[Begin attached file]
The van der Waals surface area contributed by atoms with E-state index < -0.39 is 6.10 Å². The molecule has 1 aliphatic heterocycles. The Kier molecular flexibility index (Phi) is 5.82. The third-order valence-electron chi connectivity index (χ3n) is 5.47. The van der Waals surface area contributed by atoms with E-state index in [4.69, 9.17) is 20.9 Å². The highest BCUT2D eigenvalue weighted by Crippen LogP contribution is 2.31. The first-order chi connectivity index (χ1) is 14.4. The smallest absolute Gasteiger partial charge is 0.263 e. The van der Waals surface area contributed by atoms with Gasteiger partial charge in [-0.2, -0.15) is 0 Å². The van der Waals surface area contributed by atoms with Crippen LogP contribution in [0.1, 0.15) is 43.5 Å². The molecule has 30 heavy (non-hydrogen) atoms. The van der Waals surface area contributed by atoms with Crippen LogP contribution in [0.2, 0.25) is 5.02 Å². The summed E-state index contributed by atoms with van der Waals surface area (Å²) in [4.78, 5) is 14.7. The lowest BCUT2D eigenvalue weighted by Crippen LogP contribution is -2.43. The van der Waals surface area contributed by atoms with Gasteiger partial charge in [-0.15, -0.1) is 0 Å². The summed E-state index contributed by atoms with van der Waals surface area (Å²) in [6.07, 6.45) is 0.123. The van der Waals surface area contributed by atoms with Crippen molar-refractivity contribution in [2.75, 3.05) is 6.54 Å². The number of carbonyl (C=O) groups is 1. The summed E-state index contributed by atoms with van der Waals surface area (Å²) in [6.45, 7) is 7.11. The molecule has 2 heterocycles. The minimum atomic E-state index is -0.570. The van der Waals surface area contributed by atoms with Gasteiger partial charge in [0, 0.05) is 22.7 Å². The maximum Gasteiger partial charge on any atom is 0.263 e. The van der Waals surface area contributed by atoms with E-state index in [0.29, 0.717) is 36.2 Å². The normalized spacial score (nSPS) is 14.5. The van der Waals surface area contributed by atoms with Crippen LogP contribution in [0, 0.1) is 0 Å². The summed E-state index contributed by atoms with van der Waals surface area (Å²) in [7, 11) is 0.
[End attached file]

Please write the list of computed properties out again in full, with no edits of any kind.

The van der Waals surface area contributed by atoms with E-state index < -0.39 is 6.10 Å². The molecule has 1 aliphatic heterocycles. The Kier molecular flexibility index (Phi) is 5.82. The third-order valence-electron chi connectivity index (χ3n) is 5.47. The van der Waals surface area contributed by atoms with E-state index in [4.69, 9.17) is 20.9 Å². The highest BCUT2D eigenvalue weighted by Crippen LogP contribution is 2.31. The first-order chi connectivity index (χ1) is 14.4. The smallest absolute Gasteiger partial charge is 0.263 e. The van der Waals surface area contributed by atoms with Gasteiger partial charge in [-0.2, -0.15) is 0 Å². The van der Waals surface area contributed by atoms with Crippen LogP contribution in [0.1, 0.15) is 43.5 Å². The molecule has 30 heavy (non-hydrogen) atoms. The van der Waals surface area contributed by atoms with Crippen LogP contribution in [0.2, 0.25) is 5.02 Å². The summed E-state index contributed by atoms with van der Waals surface area (Å²) in [4.78, 5) is 14.7. The lowest BCUT2D eigenvalue weighted by Crippen LogP contribution is -2.43. The van der Waals surface area contributed by atoms with Gasteiger partial charge in [-0.15, -0.1) is 0 Å². The summed E-state index contributed by atoms with van der Waals surface area (Å²) in [6.07, 6.45) is 0.123. The van der Waals surface area contributed by atoms with Crippen molar-refractivity contribution in [2.75, 3.05) is 6.54 Å². The number of carbonyl (C=O) groups is 1. The summed E-state index contributed by atoms with van der Waals surface area (Å²) in [6.45, 7) is 7.11. The molecule has 2 heterocycles. The minimum atomic E-state index is -0.570. The van der Waals surface area contributed by atoms with Gasteiger partial charge in [0, 0.05) is 22.7 Å². The maximum Gasteiger partial charge on any atom is 0.263 e. The van der Waals surface area contributed by atoms with E-state index in [0.29, 0.717) is 36.2 Å². The normalized spacial score (nSPS) is 14.5. The van der Waals surface area contributed by atoms with Crippen LogP contribution in [0, 0.1) is 0 Å². The summed E-state index contributed by atoms with van der Waals surface area (Å²) in [7, 11) is 0.